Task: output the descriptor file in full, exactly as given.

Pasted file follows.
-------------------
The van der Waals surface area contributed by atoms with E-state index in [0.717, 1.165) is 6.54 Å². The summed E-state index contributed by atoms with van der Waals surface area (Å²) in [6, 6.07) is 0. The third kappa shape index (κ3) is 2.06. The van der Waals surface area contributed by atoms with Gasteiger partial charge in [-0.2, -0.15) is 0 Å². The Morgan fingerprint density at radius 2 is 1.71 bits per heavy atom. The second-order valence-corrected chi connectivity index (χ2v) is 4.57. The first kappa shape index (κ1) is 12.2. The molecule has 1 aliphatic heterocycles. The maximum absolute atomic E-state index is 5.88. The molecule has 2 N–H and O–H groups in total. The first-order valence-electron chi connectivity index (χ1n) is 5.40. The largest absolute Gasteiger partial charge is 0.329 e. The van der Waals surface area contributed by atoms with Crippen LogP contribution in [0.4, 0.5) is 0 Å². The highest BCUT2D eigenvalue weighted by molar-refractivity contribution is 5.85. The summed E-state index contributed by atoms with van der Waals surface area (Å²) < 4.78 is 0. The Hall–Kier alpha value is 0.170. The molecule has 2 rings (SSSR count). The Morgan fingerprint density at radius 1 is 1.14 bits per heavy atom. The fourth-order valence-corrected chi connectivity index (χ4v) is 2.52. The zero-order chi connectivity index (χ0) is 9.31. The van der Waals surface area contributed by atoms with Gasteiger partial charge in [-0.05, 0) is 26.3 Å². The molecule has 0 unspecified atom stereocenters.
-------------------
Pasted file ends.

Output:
The van der Waals surface area contributed by atoms with E-state index in [0.717, 1.165) is 6.54 Å². The summed E-state index contributed by atoms with van der Waals surface area (Å²) in [6, 6.07) is 0. The third kappa shape index (κ3) is 2.06. The van der Waals surface area contributed by atoms with Gasteiger partial charge in [-0.2, -0.15) is 0 Å². The Morgan fingerprint density at radius 2 is 1.71 bits per heavy atom. The second-order valence-corrected chi connectivity index (χ2v) is 4.57. The first kappa shape index (κ1) is 12.2. The molecule has 1 aliphatic heterocycles. The maximum absolute atomic E-state index is 5.88. The molecule has 2 N–H and O–H groups in total. The first-order valence-electron chi connectivity index (χ1n) is 5.40. The largest absolute Gasteiger partial charge is 0.329 e. The van der Waals surface area contributed by atoms with Crippen LogP contribution in [0.4, 0.5) is 0 Å². The highest BCUT2D eigenvalue weighted by molar-refractivity contribution is 5.85. The summed E-state index contributed by atoms with van der Waals surface area (Å²) < 4.78 is 0. The Hall–Kier alpha value is 0.170. The molecule has 2 rings (SSSR count). The Morgan fingerprint density at radius 1 is 1.14 bits per heavy atom. The fourth-order valence-corrected chi connectivity index (χ4v) is 2.52. The zero-order chi connectivity index (χ0) is 9.31. The van der Waals surface area contributed by atoms with Gasteiger partial charge in [-0.05, 0) is 26.3 Å². The molecule has 0 unspecified atom stereocenters.